In Rabbi David Fohrman, philanthropist LeRoy Hoffberger found a teacher who made the Torah come alive.
"I thought he was a master teacher," Hoffberger said. "He has this technique of being able to excite you and create in you a sense of wonder about what it is the answers are going to be to the questions raised in various portions of Torah."
Hoffberger wanted to find a way to enable Fohrman, and teachers like him, to share their gifts with the wider Jewish community, particularly with Jews not affiliated with a synagogue and with little connection to the religion or culture. And as chairman of the Hoffberger Foundation, he was in a position to do just that.
With an initial contribution of $1.5 million, matched by other sources, the foundation has established the Hoffberger Institute for Torah Study, a nonprofit group created to enhance the knowledge and understanding of Jews, particularly those unaffiliated or marginally affiliated, about their heritage and traditions.
The institute's aim is to take the Torah out of the synagogue and into the marketplace and the living room. "It's less threatening than coming to synagogue on Saturday and hearing the rabbi tell you why it's important for you to be a Jew," Hoffberger said.
The program will go to bookstores and into peoples' homes, offering lectures, small interactive classes and discussion groups focusing on the Torah, which consists of the first five books of the Hebrew Bible -- Genesis, Exodus, Leviticus, Deuteronomy and Numbers -- the books that, according to tradition, make up the law given to Moses on Mount Sinai.
The idea for the Torah institute grew out of classes and informal discussion groups that Fohrman conducted after leaving his post as a pulpit rabbi in Olney because of the long commute.
Fohrman, a graduate of Ner Israel Rabbinical College in Pikesville and the Johns Hopkins University's master's of liberal arts program, took a job with Mesorah Publications, popularly known as Artscroll, on the team working on a 15-year, 68-volume translation of the Babylonian Talmud.
He eventually was the primary author of three of the volumes and became the senior editor of the entire project. But something was missing.
"Although I enjoyed doing that, it was sort of a vicarious way of teaching," Fohrman said. "It was me and my computer screen, and I thought I wanted to connect with people in a more direct way."
In late 1996, soon after the Bill Moyers series on Genesis appeared on PBS, Fohrman was asked by the Bibelot bookstore in Pikesville to co-lead -- with Stephen Vicchio, who teaches philosophy at the College of Notre Dame of Maryland and who supervised Fohrman's master's thesis at Hopkins -- a discussion group on the recently featured biblical book.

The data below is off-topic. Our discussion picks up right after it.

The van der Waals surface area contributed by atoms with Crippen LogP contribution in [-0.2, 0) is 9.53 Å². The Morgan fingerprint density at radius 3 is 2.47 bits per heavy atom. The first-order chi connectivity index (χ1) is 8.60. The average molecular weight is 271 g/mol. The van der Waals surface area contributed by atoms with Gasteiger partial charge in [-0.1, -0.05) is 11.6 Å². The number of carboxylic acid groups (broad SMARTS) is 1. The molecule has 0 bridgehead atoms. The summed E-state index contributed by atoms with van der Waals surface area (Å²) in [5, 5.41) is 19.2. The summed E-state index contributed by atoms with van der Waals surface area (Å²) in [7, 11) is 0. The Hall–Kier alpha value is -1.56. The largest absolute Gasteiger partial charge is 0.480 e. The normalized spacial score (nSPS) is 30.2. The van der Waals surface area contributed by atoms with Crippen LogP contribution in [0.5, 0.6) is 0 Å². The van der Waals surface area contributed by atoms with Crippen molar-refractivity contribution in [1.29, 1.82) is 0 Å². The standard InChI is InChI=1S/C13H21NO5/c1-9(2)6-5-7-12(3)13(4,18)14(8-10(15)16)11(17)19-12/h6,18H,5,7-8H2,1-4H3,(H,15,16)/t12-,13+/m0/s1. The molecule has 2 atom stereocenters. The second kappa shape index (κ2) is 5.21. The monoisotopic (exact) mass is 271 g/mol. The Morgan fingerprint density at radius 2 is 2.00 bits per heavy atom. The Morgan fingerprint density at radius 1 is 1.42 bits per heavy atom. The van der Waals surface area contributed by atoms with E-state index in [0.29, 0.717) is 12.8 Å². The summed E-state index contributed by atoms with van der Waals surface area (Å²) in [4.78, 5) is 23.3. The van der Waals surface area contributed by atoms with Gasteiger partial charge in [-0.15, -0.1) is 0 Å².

More than 100 people signed up for the group. That led to a follow-up at the bookstore, then to discussion groups on the Bible at people's homes and, finally, to a course, "High Noon in the Garden of Good and Evil" in the Odyssey adult education program at Hopkins.
Two students in his Hopkins course were Hoffberger and his wife, Rebecca Hoffberger, founder and director of the American Visionary Art Museum.
They were impressed by Fohrman's ability to take what seemed to be simple stories and help his students find the deeper meaning in them.
"He leads you into a discussion that permits you to examine the texts and discover what those meanings are," Mr. Hoffberger said. "It's intellectually challenging and, ultimately, a process that makes you aware that Torah really is a divine document."
Fohrman began leading a biblical discussion group in the Hoffbergers' home. The idea for the institute sprang from that.
"We decided we liked one another so much that we should see if we could do this in a fashion that would make Rabbi Fohrman available to the Jewish community," Hoffberger said.
The decision to target unaffiliated Jews was a matter of "triage," Fohrman said. A decade-old survey found that more than 50 percent of Jews married non-Jews and that few of the children of those marriages were raised with any Jewish identity.
Giving Judaism a chance
"What you've got in the Jewish community is almost a unique moment in our history," Fohrman said. "There are masses and masses of Jews abandoning Judaism altogether.
"What I'm trying to do is for those Jews who never really gave the Bible a second chance, never gave Judaism a second chance, to try and pique their interest and say, 'Maybe this is something we ought to think about before abandoning.'"
The institute has hired five teachers and will offer several programs, including courses at area synagogues and discussion groups in private homes.
Its first offering will be a Fall Lecture and Interactive Workshop Series early next month at Jacob's Ladder Bookstore in Pikesville. The first part, which is limited to 100 participants, will deal with the life of Moses in the biblical texts and will be followed by a forum examining areas of Jewish thought, life and text.
Pub Date: 9/04/99